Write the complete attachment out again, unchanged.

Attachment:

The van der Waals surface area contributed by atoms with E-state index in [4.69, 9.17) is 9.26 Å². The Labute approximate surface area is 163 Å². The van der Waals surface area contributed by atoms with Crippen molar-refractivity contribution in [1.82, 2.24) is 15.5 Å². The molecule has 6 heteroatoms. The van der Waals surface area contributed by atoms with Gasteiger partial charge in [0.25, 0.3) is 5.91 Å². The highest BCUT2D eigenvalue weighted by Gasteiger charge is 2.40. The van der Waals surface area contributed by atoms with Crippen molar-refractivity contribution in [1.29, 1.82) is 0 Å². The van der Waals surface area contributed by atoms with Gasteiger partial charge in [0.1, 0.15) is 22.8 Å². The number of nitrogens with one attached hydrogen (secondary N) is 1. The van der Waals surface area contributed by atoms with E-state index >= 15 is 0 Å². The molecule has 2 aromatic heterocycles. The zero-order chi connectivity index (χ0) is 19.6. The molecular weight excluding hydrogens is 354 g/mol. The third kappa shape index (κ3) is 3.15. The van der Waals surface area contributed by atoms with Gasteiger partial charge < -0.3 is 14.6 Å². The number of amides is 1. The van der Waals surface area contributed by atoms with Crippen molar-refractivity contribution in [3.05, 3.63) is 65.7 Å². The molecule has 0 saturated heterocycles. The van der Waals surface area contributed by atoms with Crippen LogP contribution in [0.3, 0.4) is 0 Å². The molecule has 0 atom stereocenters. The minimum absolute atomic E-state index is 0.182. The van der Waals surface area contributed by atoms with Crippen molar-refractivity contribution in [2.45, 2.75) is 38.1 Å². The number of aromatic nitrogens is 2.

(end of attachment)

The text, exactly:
The van der Waals surface area contributed by atoms with E-state index in [4.69, 9.17) is 9.26 Å². The Labute approximate surface area is 163 Å². The van der Waals surface area contributed by atoms with Crippen molar-refractivity contribution in [1.82, 2.24) is 15.5 Å². The molecule has 6 heteroatoms. The van der Waals surface area contributed by atoms with Gasteiger partial charge in [0.25, 0.3) is 5.91 Å². The highest BCUT2D eigenvalue weighted by Gasteiger charge is 2.40. The van der Waals surface area contributed by atoms with Crippen molar-refractivity contribution in [1.29, 1.82) is 0 Å². The van der Waals surface area contributed by atoms with Gasteiger partial charge in [0.1, 0.15) is 22.8 Å². The number of nitrogens with one attached hydrogen (secondary N) is 1. The van der Waals surface area contributed by atoms with E-state index >= 15 is 0 Å². The molecule has 2 aromatic heterocycles. The zero-order chi connectivity index (χ0) is 19.6. The molecular weight excluding hydrogens is 354 g/mol. The third kappa shape index (κ3) is 3.15. The van der Waals surface area contributed by atoms with Gasteiger partial charge < -0.3 is 14.6 Å². The number of amides is 1. The van der Waals surface area contributed by atoms with Crippen molar-refractivity contribution in [3.05, 3.63) is 65.7 Å². The molecule has 0 saturated heterocycles. The van der Waals surface area contributed by atoms with Crippen LogP contribution in [0.3, 0.4) is 0 Å². The molecule has 0 atom stereocenters. The minimum absolute atomic E-state index is 0.182. The van der Waals surface area contributed by atoms with Crippen molar-refractivity contribution in [2.45, 2.75) is 38.1 Å². The number of aromatic nitrogens is 2.